Bakuku — the queen. From the village of Bokondobuna. Boonde clan.

Bontongu — the young. From the village of Ikoko. Itele clan.

The Bantu (Pygmy) tribes of the Democratic Republic of the Congo are among the oldest peoples living on earth. Believed to be the direct descendants of Late Stone Age hunter-gatherers of the central African rainforest, they have maintained traditions and rituals that date back thousands of years.

When women of the Ekonda pygmy tribe become first-time mothers, they become Walés (“nursing mothers”), living in seclusion with their children. Here they are tended to by other women who teach them about their health and that of their children, who regardless of gender are the heir of the family and sometimes the entire clan.

Here, the Walés are given the respect and care otherwise reserved for the king, devoting their energies exclusively to themselves and their children. Adopting elaborate grooming rituals including coating themselves in ngola, a red powder from a tree of the same name that is believed to chase evil spirits away, and donning heavy brass bracelets known as kongas that restrict their movements along with nkumu, the skins of carnivorous animals, the Walés are follow strict rules in seclusion until the time arrives for liberation.

Liberation requires the women to learn a song and dance that will be performed in a three-hour ceremony that commemorates their experiences. The ritual is highly competitive and requires each Walé to compete for prestige and power by outshining her rivals. At the end of each performance, the Walé is led to bamboo scaffolding built for the occasion, where she is launched into the air or dropped to the floor, symbolically being released from her period of seclusion.

In 2013, French self-taught photographer Patrick Willocq has been translating these performances into photographs, masterfully collected for his magical book, Song of the Walés (Kehrer Verlag). In this intimate volume, Willocq returns to the Congo of his youth, where he lived among the Akonda people who became a second family to him.

“My photographic practice is a hybrid between musicology, ethnology, sociology, performance, installation, and photography,” Willocq tells Alain Mignham in the book. “I think I have also found my own particular means of narration. In all my stagings, I’ve chosen to send messages that pass through a participatory theatricality.”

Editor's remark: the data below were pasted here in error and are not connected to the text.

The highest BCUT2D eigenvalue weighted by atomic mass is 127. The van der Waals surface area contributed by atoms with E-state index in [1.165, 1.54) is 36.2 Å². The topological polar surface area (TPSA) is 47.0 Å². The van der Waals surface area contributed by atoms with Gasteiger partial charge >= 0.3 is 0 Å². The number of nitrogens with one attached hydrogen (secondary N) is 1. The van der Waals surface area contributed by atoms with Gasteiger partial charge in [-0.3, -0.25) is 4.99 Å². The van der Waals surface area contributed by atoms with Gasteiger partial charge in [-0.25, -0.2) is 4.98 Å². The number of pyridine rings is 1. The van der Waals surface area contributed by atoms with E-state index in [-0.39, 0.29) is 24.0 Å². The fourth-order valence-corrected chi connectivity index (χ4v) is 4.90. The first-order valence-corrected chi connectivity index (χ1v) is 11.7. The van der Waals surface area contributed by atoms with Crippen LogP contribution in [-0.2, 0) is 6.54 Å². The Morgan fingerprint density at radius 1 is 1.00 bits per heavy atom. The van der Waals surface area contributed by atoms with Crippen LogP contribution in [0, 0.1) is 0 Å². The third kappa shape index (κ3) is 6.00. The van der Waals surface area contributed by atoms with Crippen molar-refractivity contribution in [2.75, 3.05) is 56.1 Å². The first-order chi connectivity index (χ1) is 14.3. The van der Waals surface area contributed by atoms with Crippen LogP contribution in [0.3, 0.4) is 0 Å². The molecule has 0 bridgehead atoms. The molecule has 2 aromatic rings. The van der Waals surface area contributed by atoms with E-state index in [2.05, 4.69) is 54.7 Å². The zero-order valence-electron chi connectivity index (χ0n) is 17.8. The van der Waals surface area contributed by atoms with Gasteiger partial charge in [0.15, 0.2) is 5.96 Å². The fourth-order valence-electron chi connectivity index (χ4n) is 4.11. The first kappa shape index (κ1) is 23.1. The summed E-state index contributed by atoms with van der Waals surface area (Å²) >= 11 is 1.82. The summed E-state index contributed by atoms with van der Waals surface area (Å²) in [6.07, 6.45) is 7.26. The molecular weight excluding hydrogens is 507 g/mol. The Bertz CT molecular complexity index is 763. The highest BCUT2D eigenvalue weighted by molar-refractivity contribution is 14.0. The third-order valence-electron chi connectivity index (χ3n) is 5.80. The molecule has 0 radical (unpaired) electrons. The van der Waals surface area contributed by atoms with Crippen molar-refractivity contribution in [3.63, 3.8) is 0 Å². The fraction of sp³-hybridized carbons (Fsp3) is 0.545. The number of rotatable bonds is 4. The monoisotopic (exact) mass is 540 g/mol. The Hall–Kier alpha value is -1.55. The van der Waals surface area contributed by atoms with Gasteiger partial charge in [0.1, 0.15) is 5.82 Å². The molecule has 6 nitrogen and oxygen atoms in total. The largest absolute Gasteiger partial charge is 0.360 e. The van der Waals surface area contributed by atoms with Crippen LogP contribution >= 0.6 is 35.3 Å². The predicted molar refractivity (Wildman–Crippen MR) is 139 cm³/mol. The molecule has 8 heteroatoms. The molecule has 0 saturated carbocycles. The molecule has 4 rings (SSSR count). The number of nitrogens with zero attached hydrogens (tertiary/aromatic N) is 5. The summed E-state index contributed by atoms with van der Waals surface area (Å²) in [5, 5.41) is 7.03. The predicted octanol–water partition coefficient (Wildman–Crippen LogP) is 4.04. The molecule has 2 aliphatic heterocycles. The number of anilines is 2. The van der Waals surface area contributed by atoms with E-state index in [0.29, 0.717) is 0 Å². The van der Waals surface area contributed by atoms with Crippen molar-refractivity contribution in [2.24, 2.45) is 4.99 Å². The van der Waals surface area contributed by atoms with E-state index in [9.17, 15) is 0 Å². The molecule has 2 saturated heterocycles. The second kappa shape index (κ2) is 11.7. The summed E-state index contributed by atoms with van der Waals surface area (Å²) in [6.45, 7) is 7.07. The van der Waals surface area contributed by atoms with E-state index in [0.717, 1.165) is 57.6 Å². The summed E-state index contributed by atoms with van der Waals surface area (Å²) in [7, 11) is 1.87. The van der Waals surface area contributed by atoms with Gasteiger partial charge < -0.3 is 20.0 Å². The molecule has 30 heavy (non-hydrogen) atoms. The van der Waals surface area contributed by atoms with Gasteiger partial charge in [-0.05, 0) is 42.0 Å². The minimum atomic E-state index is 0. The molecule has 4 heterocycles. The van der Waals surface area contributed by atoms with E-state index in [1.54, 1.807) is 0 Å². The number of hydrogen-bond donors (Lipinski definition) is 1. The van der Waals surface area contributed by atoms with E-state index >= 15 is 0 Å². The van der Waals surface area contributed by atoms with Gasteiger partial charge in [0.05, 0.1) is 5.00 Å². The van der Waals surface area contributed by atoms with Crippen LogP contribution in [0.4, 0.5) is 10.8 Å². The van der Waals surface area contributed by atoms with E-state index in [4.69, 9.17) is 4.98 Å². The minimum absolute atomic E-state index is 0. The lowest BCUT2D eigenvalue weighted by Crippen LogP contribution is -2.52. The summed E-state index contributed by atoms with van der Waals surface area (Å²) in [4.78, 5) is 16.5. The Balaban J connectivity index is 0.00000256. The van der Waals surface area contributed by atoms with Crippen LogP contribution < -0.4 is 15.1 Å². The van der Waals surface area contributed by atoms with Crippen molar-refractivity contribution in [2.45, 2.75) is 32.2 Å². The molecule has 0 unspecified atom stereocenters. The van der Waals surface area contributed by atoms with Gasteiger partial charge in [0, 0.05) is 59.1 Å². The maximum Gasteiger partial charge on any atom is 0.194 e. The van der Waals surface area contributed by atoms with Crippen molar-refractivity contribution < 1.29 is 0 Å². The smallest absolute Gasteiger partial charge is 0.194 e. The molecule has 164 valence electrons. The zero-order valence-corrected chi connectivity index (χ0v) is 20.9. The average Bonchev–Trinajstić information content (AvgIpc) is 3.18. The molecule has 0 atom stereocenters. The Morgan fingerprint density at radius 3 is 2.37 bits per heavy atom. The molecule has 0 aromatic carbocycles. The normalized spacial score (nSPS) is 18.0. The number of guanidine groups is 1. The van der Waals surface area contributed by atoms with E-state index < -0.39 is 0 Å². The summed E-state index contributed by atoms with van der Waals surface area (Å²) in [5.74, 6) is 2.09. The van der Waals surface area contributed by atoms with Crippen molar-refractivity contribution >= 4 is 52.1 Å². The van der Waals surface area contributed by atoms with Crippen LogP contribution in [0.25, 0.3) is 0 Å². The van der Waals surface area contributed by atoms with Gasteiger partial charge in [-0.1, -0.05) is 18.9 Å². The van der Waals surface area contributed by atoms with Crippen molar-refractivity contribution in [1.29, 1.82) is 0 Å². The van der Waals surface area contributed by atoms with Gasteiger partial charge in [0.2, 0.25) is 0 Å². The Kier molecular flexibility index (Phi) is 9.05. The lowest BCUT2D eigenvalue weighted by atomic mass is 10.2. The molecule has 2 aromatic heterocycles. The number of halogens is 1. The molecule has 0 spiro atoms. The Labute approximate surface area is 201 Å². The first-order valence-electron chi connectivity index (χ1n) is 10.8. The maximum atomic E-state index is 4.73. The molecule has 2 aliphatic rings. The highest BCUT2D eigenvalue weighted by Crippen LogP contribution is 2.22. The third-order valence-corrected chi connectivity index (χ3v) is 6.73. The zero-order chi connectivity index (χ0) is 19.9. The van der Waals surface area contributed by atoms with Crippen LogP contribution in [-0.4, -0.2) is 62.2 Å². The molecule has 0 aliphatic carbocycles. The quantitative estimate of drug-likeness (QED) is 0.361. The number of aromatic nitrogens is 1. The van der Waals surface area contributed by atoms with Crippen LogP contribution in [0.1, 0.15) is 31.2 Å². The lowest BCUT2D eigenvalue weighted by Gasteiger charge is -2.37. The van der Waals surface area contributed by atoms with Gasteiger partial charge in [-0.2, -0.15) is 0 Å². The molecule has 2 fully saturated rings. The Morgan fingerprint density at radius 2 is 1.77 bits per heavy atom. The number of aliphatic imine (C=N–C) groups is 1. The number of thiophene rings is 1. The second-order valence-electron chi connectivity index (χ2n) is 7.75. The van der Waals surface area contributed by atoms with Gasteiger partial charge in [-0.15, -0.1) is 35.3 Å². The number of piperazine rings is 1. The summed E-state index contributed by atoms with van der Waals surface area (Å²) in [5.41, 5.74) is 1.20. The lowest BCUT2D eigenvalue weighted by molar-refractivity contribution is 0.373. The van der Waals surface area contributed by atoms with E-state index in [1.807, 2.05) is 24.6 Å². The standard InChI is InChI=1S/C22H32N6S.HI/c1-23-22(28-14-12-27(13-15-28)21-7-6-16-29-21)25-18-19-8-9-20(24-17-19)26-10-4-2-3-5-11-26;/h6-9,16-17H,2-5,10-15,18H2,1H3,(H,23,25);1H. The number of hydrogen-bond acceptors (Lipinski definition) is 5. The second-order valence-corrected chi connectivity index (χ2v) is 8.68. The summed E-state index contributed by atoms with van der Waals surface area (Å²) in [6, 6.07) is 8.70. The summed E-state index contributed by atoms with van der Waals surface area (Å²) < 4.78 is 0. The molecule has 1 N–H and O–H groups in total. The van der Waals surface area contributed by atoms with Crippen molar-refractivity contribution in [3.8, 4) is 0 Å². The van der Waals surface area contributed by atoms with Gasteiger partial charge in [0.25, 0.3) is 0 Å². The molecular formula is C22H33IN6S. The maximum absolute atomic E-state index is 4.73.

Here, Willocq brings us along for the ride so that we see the construction of the image from start to finish, along with detail about the ritual and its significance, so that while the final work is profoundly evocative, it is situated within a the larger contexts of ritual and tradition. Yet, despite seeing how each work comes into being there remains a majestic feeling of glory and excitement in the final frame.

Perhaps this is due to the fact that each performance is the culmination of tremendous amounts of work, and we do not require a suspension of disbelief in order to feel a profound feeling of awe. We are brought inside an ancient tradition thatn exalts women as creators and caretakers of life, and the works they make to celebrate their liberation remind us of this.

Childbirth and childrearing are things that require us to step away from the ordinary demands of life, a period where we can commune with the miraculous power of nature to bring someone entirely new to this earth. It is not something we should race past but rather a time to renew and reflect, to reimagine the possibilities of who are and what we are here to accomplish.

This is the magic of Song of the Walés; for as wholly Bantu as this tradition is, within the wondrous detail we see that which is universal to the human condition. May we learn from this wisdom and apply it to our own lives, recognizing the sacred power of the feminine to create and cultivate life.

Epanza Makita — the trouble maker. From the village of Bioko. Ilongo clan.

Asongwaka — the beautiful. From the village of Bioko. Ilongo clan.

Ntembe — the doubter. From the village of Bokondobuna. Boonde clan.

Bontongu — the young. From the village of Ikoko. Itele clan.

Bakuku — the queen. From the village of Bokondobuna. Boonde clan.

All images: © Patrick Willocq